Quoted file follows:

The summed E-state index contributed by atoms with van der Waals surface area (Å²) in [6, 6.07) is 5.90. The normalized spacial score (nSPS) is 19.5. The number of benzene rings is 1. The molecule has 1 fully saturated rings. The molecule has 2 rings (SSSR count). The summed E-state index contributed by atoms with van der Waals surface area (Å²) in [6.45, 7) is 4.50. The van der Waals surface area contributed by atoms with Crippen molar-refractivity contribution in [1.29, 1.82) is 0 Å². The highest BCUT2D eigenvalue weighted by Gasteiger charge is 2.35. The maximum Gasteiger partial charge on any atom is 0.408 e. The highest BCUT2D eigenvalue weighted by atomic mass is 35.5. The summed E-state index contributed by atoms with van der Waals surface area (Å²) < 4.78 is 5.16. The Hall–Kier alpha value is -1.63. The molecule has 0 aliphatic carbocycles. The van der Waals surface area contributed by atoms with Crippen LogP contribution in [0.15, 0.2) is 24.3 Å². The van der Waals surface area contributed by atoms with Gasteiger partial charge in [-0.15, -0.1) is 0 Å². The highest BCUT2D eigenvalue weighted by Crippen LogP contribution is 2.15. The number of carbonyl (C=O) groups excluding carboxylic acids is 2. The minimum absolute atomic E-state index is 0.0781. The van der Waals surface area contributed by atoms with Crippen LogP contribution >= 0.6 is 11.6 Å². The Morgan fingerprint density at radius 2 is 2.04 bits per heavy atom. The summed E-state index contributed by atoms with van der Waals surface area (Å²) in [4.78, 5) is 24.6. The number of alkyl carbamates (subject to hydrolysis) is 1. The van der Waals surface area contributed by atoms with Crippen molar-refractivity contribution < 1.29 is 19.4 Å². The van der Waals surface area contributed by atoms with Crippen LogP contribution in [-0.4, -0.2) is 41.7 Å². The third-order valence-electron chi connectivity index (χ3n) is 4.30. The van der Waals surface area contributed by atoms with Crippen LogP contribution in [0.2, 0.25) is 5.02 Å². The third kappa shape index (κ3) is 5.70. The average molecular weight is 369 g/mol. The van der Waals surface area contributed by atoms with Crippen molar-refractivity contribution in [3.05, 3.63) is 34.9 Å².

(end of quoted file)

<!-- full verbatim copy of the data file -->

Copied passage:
The summed E-state index contributed by atoms with van der Waals surface area (Å²) in [6, 6.07) is 5.90. The normalized spacial score (nSPS) is 19.5. The number of benzene rings is 1. The molecule has 1 fully saturated rings. The molecule has 2 rings (SSSR count). The summed E-state index contributed by atoms with van der Waals surface area (Å²) in [6.45, 7) is 4.50. The van der Waals surface area contributed by atoms with Crippen molar-refractivity contribution in [1.29, 1.82) is 0 Å². The highest BCUT2D eigenvalue weighted by Gasteiger charge is 2.35. The maximum Gasteiger partial charge on any atom is 0.408 e. The highest BCUT2D eigenvalue weighted by atomic mass is 35.5. The summed E-state index contributed by atoms with van der Waals surface area (Å²) < 4.78 is 5.16. The Hall–Kier alpha value is -1.63. The molecule has 0 aliphatic carbocycles. The van der Waals surface area contributed by atoms with Crippen LogP contribution in [0.15, 0.2) is 24.3 Å². The van der Waals surface area contributed by atoms with Gasteiger partial charge in [-0.15, -0.1) is 0 Å². The highest BCUT2D eigenvalue weighted by Crippen LogP contribution is 2.15. The number of carbonyl (C=O) groups excluding carboxylic acids is 2. The minimum absolute atomic E-state index is 0.0781. The van der Waals surface area contributed by atoms with Crippen LogP contribution >= 0.6 is 11.6 Å². The Morgan fingerprint density at radius 2 is 2.04 bits per heavy atom. The summed E-state index contributed by atoms with van der Waals surface area (Å²) in [4.78, 5) is 24.6. The number of alkyl carbamates (subject to hydrolysis) is 1. The van der Waals surface area contributed by atoms with Crippen molar-refractivity contribution < 1.29 is 19.4 Å². The van der Waals surface area contributed by atoms with Crippen LogP contribution in [-0.4, -0.2) is 41.7 Å². The third-order valence-electron chi connectivity index (χ3n) is 4.30. The van der Waals surface area contributed by atoms with Crippen LogP contribution in [0.2, 0.25) is 5.02 Å². The third kappa shape index (κ3) is 5.70. The average molecular weight is 369 g/mol. The van der Waals surface area contributed by atoms with Crippen molar-refractivity contribution in [3.05, 3.63) is 34.9 Å².